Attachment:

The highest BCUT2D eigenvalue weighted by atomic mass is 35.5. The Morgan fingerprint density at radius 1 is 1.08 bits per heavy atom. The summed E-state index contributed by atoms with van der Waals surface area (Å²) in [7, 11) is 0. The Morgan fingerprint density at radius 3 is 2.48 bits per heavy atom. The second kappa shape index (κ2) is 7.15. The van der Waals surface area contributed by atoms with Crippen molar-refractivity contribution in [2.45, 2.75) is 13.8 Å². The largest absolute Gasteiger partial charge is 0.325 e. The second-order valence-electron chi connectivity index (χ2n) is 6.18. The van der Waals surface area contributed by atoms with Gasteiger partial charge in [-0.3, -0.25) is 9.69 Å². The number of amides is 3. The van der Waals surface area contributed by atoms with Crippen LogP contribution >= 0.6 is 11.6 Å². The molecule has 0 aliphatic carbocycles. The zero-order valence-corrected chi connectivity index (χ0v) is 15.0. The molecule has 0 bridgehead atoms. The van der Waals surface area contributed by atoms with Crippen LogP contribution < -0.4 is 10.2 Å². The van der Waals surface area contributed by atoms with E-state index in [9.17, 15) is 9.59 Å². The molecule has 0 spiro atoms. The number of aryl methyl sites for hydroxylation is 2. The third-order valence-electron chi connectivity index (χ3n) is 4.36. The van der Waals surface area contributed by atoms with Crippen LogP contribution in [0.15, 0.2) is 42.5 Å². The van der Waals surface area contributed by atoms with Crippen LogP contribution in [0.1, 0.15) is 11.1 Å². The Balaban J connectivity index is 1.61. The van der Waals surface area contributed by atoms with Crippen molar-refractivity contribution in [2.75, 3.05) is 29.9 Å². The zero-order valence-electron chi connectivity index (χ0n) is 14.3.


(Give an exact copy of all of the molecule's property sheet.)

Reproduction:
The highest BCUT2D eigenvalue weighted by atomic mass is 35.5. The Morgan fingerprint density at radius 1 is 1.08 bits per heavy atom. The summed E-state index contributed by atoms with van der Waals surface area (Å²) in [7, 11) is 0. The Morgan fingerprint density at radius 3 is 2.48 bits per heavy atom. The second kappa shape index (κ2) is 7.15. The van der Waals surface area contributed by atoms with Crippen molar-refractivity contribution in [2.45, 2.75) is 13.8 Å². The largest absolute Gasteiger partial charge is 0.325 e. The second-order valence-electron chi connectivity index (χ2n) is 6.18. The van der Waals surface area contributed by atoms with Gasteiger partial charge in [-0.3, -0.25) is 9.69 Å². The number of amides is 3. The van der Waals surface area contributed by atoms with Crippen LogP contribution >= 0.6 is 11.6 Å². The molecule has 0 aliphatic carbocycles. The zero-order valence-corrected chi connectivity index (χ0v) is 15.0. The molecule has 0 bridgehead atoms. The van der Waals surface area contributed by atoms with Crippen LogP contribution < -0.4 is 10.2 Å². The van der Waals surface area contributed by atoms with E-state index in [9.17, 15) is 9.59 Å². The molecule has 0 spiro atoms. The number of aryl methyl sites for hydroxylation is 2. The third-order valence-electron chi connectivity index (χ3n) is 4.36. The van der Waals surface area contributed by atoms with Crippen LogP contribution in [0.15, 0.2) is 42.5 Å². The van der Waals surface area contributed by atoms with Crippen LogP contribution in [0.1, 0.15) is 11.1 Å². The Balaban J connectivity index is 1.61. The van der Waals surface area contributed by atoms with Crippen molar-refractivity contribution in [2.75, 3.05) is 29.9 Å². The zero-order valence-electron chi connectivity index (χ0n) is 14.3.